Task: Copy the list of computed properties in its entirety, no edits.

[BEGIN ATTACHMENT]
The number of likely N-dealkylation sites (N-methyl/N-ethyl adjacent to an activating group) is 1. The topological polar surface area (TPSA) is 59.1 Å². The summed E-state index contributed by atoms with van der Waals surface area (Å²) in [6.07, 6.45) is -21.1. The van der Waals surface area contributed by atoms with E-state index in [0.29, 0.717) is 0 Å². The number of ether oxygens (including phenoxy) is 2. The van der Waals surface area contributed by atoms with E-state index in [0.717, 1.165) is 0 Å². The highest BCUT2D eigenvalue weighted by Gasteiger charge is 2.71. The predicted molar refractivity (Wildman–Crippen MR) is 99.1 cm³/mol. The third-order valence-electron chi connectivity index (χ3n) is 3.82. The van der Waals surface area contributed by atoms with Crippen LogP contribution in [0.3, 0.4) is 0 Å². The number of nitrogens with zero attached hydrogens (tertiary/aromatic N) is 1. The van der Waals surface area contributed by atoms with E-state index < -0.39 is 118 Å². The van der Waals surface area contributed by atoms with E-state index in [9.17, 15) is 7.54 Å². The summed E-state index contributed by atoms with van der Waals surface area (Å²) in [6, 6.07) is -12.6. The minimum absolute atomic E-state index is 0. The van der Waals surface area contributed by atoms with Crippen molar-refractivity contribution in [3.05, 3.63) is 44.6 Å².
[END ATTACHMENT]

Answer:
The number of likely N-dealkylation sites (N-methyl/N-ethyl adjacent to an activating group) is 1. The topological polar surface area (TPSA) is 59.1 Å². The summed E-state index contributed by atoms with van der Waals surface area (Å²) in [6.07, 6.45) is -21.1. The van der Waals surface area contributed by atoms with E-state index in [0.29, 0.717) is 0 Å². The number of ether oxygens (including phenoxy) is 2. The van der Waals surface area contributed by atoms with E-state index in [0.717, 1.165) is 0 Å². The highest BCUT2D eigenvalue weighted by Gasteiger charge is 2.71. The predicted molar refractivity (Wildman–Crippen MR) is 99.1 cm³/mol. The third-order valence-electron chi connectivity index (χ3n) is 3.82. The van der Waals surface area contributed by atoms with Crippen LogP contribution in [0.3, 0.4) is 0 Å². The number of nitrogens with zero attached hydrogens (tertiary/aromatic N) is 1. The van der Waals surface area contributed by atoms with E-state index < -0.39 is 118 Å². The van der Waals surface area contributed by atoms with E-state index in [9.17, 15) is 7.54 Å². The summed E-state index contributed by atoms with van der Waals surface area (Å²) in [6, 6.07) is -12.6. The minimum absolute atomic E-state index is 0. The van der Waals surface area contributed by atoms with Crippen molar-refractivity contribution in [3.05, 3.63) is 44.6 Å².